Photos by  Morgan Bryce Opelikans gathered together Saturday to march from Bethesda Baptist Church to the Lee County Courthouse in an effort to bring an end to violence in Opelika.

Photos by
Morgan Bryce
Opelikans gathered together Saturday to march from Bethesda Baptist Church to the Lee County Courthouse in an effort to bring an end to violence in Opelika.


By Morgan Bryce
Opelika Observer

Putting an end to any and all kinds of violence was the focus of Saturday’s SAVE march. A crowd of around 100 people marched from Bethesda Baptist Church down South Fourth Street to the Courthouse Square.
City Councilman Larry Gray, representative of Opelika’s second ward, said the idea for the march was the direct result of a “divine vision’’ he had several weeks ago.
“I was having a hard time going to sleep a few weeks ago. Then, out of nowhere, I had this vision, I believe a divine vision, which God used to speak to me to tell me to have a march like this to raise awareness about violence and try to get rid of it for good here in Opelika,” Gray said.
Gray said he knew this event needed to happen as soon as possible, and with help from the city, Bethesda Baptist Church and Opelika’s health and wellness program Elevate Your Grind, the march came together.
Before the march on Saturday, participants gathered in the sanctuary to hear speeches from Gray and other speakers about the march’s meaning to them and what its impact could be on the community. Before dismissal, a Bethesda Baptist church member lead the audience in an a cappella singing of the staple gospel song “Lead the Way.”
The marchers began their procession to the Courthouse Square at 9 a.m. Well-known attendees of the march other than Councilman Gray included Opelika mayor Gary Fuller and Judge Jacob Walker, validating the event with their support.
After arriving at the Courthouse Square, the marchers posed for a group picture and a final word from Elevate Your Grind founder Jeremy Gray.
“The point of today’s march is to put an end to all violence here in Opelika – domestic, sexual or physical. It all has to stop,” Jeremy said.
Gray compared Saturday’s march to the one the Jews took around the walls of Jericho.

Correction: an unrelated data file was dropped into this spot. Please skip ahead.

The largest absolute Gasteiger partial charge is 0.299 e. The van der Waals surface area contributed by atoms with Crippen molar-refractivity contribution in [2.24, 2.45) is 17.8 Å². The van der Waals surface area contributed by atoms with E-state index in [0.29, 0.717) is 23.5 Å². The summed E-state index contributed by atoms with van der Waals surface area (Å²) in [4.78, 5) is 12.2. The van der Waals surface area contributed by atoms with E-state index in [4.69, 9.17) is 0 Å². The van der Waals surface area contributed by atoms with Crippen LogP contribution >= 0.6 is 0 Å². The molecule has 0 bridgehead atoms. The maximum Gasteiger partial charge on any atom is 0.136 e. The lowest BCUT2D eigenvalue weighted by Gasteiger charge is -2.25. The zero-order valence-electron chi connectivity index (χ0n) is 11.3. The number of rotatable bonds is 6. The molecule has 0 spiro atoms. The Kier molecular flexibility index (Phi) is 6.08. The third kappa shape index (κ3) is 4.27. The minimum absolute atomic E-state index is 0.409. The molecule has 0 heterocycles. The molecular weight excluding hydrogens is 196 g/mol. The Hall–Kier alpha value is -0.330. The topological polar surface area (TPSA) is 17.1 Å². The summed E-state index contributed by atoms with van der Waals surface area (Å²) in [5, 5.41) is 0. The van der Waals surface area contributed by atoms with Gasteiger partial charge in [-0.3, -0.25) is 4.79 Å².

“The violence that takes place here in Opelika is like a proverbial wall, like the one in Jericho. If we raise awareness about this issue and march around this proverbial wall enough, that wall will fall down, and for us, maybe see an end to violence here in Opelika,” Gray said.
Greg Ross, one of the sign bearers in the parade, said he feels that this march happened at the perfect time.
“There is so much violence that happens here in Opelika. Having this march is something that can let young people know violence isn’t cool and something that needs to stop,” Ross said.
With a solid turn-out and strong support from the community, Gray said he felt that the march was a success.
“We’re all here today because we love Opelika and want this to be a place where we can feel safe and give kids a chance to grow up without their parents having to worry about them. I would love to see Opelika be violence-free and the safest community in Alabama,” Gray said.
In regards to future plans for similar marches, Gray said it is definitely something he will consider.
“Seeing all the walks of life out here, and blacks and whites out here working together toward a common goal, it definitely makes me want to do it again. It may be annual, or a couple of times a year,” Gray said. “I think of this march as like an earthquake: it started over here on the south side of town, but the waves were felt all over Opelika. I hope that this movement impacts the lives of everyone in Opelika for good and that, one day, this community can be violence free.”